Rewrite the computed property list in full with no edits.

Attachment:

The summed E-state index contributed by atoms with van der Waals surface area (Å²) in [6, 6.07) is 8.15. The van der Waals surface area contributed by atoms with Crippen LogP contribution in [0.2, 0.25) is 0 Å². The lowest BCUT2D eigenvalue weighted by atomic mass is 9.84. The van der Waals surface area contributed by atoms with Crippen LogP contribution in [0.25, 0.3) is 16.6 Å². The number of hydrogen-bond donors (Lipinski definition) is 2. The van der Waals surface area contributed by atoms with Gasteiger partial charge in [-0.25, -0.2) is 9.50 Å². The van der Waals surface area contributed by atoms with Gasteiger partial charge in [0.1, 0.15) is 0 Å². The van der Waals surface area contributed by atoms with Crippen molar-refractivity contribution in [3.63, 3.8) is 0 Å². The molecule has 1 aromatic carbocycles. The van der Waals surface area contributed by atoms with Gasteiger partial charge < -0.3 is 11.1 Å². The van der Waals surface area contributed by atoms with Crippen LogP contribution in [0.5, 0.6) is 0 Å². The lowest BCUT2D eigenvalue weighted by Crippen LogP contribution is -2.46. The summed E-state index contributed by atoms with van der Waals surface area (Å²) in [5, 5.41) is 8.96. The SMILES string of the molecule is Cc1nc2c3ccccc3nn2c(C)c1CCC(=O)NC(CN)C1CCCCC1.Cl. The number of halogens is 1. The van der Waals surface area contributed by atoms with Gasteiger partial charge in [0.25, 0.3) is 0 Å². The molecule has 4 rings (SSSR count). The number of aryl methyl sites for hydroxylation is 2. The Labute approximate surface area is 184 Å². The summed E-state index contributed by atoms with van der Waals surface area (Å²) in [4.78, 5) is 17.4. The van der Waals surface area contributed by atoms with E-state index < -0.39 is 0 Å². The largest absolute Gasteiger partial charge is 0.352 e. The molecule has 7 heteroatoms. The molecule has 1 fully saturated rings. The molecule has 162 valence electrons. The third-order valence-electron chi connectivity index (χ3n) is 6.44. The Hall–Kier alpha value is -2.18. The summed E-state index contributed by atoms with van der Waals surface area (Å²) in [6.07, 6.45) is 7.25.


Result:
The summed E-state index contributed by atoms with van der Waals surface area (Å²) in [6, 6.07) is 8.15. The van der Waals surface area contributed by atoms with Crippen LogP contribution in [0.2, 0.25) is 0 Å². The lowest BCUT2D eigenvalue weighted by atomic mass is 9.84. The van der Waals surface area contributed by atoms with Crippen LogP contribution in [0.25, 0.3) is 16.6 Å². The number of hydrogen-bond donors (Lipinski definition) is 2. The van der Waals surface area contributed by atoms with Gasteiger partial charge in [-0.25, -0.2) is 9.50 Å². The van der Waals surface area contributed by atoms with Gasteiger partial charge in [0.1, 0.15) is 0 Å². The van der Waals surface area contributed by atoms with Crippen molar-refractivity contribution in [3.63, 3.8) is 0 Å². The molecule has 1 aromatic carbocycles. The van der Waals surface area contributed by atoms with Gasteiger partial charge < -0.3 is 11.1 Å². The van der Waals surface area contributed by atoms with Crippen LogP contribution in [0.5, 0.6) is 0 Å². The lowest BCUT2D eigenvalue weighted by Crippen LogP contribution is -2.46. The summed E-state index contributed by atoms with van der Waals surface area (Å²) in [5, 5.41) is 8.96. The SMILES string of the molecule is Cc1nc2c3ccccc3nn2c(C)c1CCC(=O)NC(CN)C1CCCCC1.Cl. The number of halogens is 1. The van der Waals surface area contributed by atoms with Gasteiger partial charge in [0.25, 0.3) is 0 Å². The molecule has 4 rings (SSSR count). The number of aryl methyl sites for hydroxylation is 2. The Labute approximate surface area is 184 Å². The summed E-state index contributed by atoms with van der Waals surface area (Å²) in [4.78, 5) is 17.4. The van der Waals surface area contributed by atoms with E-state index < -0.39 is 0 Å². The largest absolute Gasteiger partial charge is 0.352 e. The molecule has 7 heteroatoms. The molecule has 1 fully saturated rings. The molecule has 162 valence electrons. The third-order valence-electron chi connectivity index (χ3n) is 6.44. The Hall–Kier alpha value is -2.18. The summed E-state index contributed by atoms with van der Waals surface area (Å²) in [6.07, 6.45) is 7.25.